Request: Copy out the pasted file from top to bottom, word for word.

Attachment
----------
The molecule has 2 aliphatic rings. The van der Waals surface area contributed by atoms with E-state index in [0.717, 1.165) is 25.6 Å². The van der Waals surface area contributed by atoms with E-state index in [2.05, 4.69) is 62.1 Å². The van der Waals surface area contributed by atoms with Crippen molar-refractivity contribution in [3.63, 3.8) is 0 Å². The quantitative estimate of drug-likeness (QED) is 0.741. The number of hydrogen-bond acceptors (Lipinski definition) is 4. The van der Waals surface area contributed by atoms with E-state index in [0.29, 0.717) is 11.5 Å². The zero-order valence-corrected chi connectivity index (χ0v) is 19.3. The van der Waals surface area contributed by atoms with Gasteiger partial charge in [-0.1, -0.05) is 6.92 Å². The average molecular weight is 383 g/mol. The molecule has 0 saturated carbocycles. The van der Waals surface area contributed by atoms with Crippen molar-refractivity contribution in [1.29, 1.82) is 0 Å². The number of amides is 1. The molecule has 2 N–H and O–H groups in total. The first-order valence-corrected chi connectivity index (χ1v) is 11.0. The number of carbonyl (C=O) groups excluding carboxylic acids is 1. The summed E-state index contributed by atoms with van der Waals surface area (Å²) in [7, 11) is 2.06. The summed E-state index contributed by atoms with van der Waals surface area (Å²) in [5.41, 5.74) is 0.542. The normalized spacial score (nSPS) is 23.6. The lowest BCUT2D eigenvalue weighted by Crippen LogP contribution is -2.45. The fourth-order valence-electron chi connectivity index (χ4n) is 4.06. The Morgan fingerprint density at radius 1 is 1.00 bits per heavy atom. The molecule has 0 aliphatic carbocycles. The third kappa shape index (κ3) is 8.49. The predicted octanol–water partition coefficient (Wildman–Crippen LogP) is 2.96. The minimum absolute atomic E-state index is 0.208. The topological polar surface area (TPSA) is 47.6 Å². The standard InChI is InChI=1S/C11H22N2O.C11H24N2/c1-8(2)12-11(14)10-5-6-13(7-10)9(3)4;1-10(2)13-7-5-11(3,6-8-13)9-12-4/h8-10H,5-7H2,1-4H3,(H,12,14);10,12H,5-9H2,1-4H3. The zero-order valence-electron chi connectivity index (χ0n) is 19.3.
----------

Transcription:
The molecule has 2 aliphatic rings. The van der Waals surface area contributed by atoms with E-state index in [0.717, 1.165) is 25.6 Å². The van der Waals surface area contributed by atoms with E-state index in [2.05, 4.69) is 62.1 Å². The van der Waals surface area contributed by atoms with Crippen molar-refractivity contribution in [3.63, 3.8) is 0 Å². The quantitative estimate of drug-likeness (QED) is 0.741. The number of hydrogen-bond acceptors (Lipinski definition) is 4. The van der Waals surface area contributed by atoms with E-state index in [0.29, 0.717) is 11.5 Å². The zero-order valence-corrected chi connectivity index (χ0v) is 19.3. The van der Waals surface area contributed by atoms with Gasteiger partial charge in [-0.1, -0.05) is 6.92 Å². The average molecular weight is 383 g/mol. The molecule has 0 saturated carbocycles. The van der Waals surface area contributed by atoms with Crippen molar-refractivity contribution in [1.29, 1.82) is 0 Å². The number of amides is 1. The molecule has 2 N–H and O–H groups in total. The first-order valence-corrected chi connectivity index (χ1v) is 11.0. The number of carbonyl (C=O) groups excluding carboxylic acids is 1. The summed E-state index contributed by atoms with van der Waals surface area (Å²) in [7, 11) is 2.06. The summed E-state index contributed by atoms with van der Waals surface area (Å²) in [5.41, 5.74) is 0.542. The normalized spacial score (nSPS) is 23.6. The lowest BCUT2D eigenvalue weighted by Crippen LogP contribution is -2.45. The fourth-order valence-electron chi connectivity index (χ4n) is 4.06. The Morgan fingerprint density at radius 1 is 1.00 bits per heavy atom. The molecule has 0 aliphatic carbocycles. The third kappa shape index (κ3) is 8.49. The predicted octanol–water partition coefficient (Wildman–Crippen LogP) is 2.96. The minimum absolute atomic E-state index is 0.208. The topological polar surface area (TPSA) is 47.6 Å². The standard InChI is InChI=1S/C11H22N2O.C11H24N2/c1-8(2)12-11(14)10-5-6-13(7-10)9(3)4;1-10(2)13-7-5-11(3,6-8-13)9-12-4/h8-10H,5-7H2,1-4H3,(H,12,14);10,12H,5-9H2,1-4H3. The zero-order valence-electron chi connectivity index (χ0n) is 19.3.